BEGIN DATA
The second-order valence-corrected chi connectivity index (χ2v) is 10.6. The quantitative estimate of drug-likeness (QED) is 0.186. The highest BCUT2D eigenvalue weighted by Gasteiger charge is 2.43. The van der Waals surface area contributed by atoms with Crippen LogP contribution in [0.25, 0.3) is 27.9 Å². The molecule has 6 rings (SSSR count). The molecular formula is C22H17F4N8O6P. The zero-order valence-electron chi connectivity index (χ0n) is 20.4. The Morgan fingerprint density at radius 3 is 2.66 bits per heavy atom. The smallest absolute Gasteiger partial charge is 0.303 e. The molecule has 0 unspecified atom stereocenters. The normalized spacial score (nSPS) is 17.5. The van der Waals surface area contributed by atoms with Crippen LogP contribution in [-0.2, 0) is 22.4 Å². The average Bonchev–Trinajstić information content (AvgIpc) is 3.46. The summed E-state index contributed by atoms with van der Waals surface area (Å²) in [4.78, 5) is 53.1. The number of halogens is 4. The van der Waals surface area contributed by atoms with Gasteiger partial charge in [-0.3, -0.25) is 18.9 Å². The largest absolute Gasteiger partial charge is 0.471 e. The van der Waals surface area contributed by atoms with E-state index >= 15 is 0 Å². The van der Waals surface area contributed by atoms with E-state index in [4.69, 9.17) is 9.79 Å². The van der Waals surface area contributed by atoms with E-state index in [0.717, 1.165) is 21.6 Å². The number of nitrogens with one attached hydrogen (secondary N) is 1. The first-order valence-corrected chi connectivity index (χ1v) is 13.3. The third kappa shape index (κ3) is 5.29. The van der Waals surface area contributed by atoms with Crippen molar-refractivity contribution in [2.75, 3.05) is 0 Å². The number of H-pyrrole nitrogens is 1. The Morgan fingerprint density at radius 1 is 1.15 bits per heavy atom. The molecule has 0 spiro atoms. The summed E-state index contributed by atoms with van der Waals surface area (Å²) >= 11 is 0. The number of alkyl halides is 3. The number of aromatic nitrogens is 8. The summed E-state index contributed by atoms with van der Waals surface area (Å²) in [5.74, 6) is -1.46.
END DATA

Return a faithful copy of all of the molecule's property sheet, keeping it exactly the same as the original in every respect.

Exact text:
The second-order valence-corrected chi connectivity index (χ2v) is 10.6. The quantitative estimate of drug-likeness (QED) is 0.186. The highest BCUT2D eigenvalue weighted by Gasteiger charge is 2.43. The van der Waals surface area contributed by atoms with Crippen LogP contribution in [0.25, 0.3) is 27.9 Å². The molecule has 6 rings (SSSR count). The molecular formula is C22H17F4N8O6P. The zero-order valence-electron chi connectivity index (χ0n) is 20.4. The Morgan fingerprint density at radius 3 is 2.66 bits per heavy atom. The smallest absolute Gasteiger partial charge is 0.303 e. The molecule has 0 unspecified atom stereocenters. The normalized spacial score (nSPS) is 17.5. The van der Waals surface area contributed by atoms with Crippen LogP contribution in [-0.2, 0) is 22.4 Å². The average Bonchev–Trinajstić information content (AvgIpc) is 3.46. The summed E-state index contributed by atoms with van der Waals surface area (Å²) in [4.78, 5) is 53.1. The number of halogens is 4. The van der Waals surface area contributed by atoms with Gasteiger partial charge in [-0.3, -0.25) is 18.9 Å². The largest absolute Gasteiger partial charge is 0.471 e. The van der Waals surface area contributed by atoms with E-state index >= 15 is 0 Å². The van der Waals surface area contributed by atoms with E-state index in [4.69, 9.17) is 9.79 Å². The van der Waals surface area contributed by atoms with E-state index in [0.717, 1.165) is 21.6 Å². The number of nitrogens with one attached hydrogen (secondary N) is 1. The first-order valence-corrected chi connectivity index (χ1v) is 13.3. The third kappa shape index (κ3) is 5.29. The van der Waals surface area contributed by atoms with Crippen molar-refractivity contribution in [2.75, 3.05) is 0 Å². The number of H-pyrrole nitrogens is 1. The Morgan fingerprint density at radius 1 is 1.15 bits per heavy atom. The molecule has 0 spiro atoms. The summed E-state index contributed by atoms with van der Waals surface area (Å²) >= 11 is 0. The number of alkyl halides is 3. The number of aromatic nitrogens is 8. The summed E-state index contributed by atoms with van der Waals surface area (Å²) in [5.74, 6) is -1.46.